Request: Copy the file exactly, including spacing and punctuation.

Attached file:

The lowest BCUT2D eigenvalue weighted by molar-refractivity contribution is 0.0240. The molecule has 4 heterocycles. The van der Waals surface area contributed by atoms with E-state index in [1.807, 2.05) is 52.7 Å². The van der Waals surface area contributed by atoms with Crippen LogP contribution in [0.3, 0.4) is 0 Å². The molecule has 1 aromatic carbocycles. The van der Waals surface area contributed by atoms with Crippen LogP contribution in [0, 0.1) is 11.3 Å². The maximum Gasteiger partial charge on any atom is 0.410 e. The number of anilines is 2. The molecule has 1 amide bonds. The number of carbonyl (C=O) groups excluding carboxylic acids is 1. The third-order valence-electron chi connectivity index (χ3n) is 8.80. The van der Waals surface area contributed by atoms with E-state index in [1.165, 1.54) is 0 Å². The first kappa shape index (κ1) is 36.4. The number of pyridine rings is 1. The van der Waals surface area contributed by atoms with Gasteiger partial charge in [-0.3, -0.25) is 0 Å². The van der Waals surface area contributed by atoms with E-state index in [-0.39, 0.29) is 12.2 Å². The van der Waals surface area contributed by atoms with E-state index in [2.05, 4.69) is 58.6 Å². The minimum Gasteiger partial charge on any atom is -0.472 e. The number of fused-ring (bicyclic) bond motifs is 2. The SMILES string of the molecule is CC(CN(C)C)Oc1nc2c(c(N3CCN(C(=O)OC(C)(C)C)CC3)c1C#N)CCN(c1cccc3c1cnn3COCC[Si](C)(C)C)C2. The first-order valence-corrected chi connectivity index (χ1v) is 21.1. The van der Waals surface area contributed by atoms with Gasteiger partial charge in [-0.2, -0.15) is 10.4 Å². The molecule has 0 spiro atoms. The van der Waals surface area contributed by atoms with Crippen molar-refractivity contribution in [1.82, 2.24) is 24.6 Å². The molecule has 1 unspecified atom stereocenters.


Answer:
The lowest BCUT2D eigenvalue weighted by molar-refractivity contribution is 0.0240. The molecule has 4 heterocycles. The van der Waals surface area contributed by atoms with E-state index in [1.807, 2.05) is 52.7 Å². The van der Waals surface area contributed by atoms with Crippen LogP contribution in [0.3, 0.4) is 0 Å². The molecule has 1 aromatic carbocycles. The van der Waals surface area contributed by atoms with Crippen LogP contribution in [0, 0.1) is 11.3 Å². The maximum Gasteiger partial charge on any atom is 0.410 e. The number of anilines is 2. The molecule has 1 amide bonds. The number of carbonyl (C=O) groups excluding carboxylic acids is 1. The third-order valence-electron chi connectivity index (χ3n) is 8.80. The van der Waals surface area contributed by atoms with E-state index in [1.165, 1.54) is 0 Å². The first kappa shape index (κ1) is 36.4. The number of pyridine rings is 1. The van der Waals surface area contributed by atoms with Gasteiger partial charge in [-0.3, -0.25) is 0 Å². The van der Waals surface area contributed by atoms with E-state index in [-0.39, 0.29) is 12.2 Å². The van der Waals surface area contributed by atoms with E-state index in [2.05, 4.69) is 58.6 Å². The minimum Gasteiger partial charge on any atom is -0.472 e. The number of fused-ring (bicyclic) bond motifs is 2. The SMILES string of the molecule is CC(CN(C)C)Oc1nc2c(c(N3CCN(C(=O)OC(C)(C)C)CC3)c1C#N)CCN(c1cccc3c1cnn3COCC[Si](C)(C)C)C2. The first-order valence-corrected chi connectivity index (χ1v) is 21.1. The van der Waals surface area contributed by atoms with Gasteiger partial charge in [-0.2, -0.15) is 10.4 Å². The molecule has 0 spiro atoms. The van der Waals surface area contributed by atoms with Crippen molar-refractivity contribution in [1.82, 2.24) is 24.6 Å². The molecule has 1 unspecified atom stereocenters.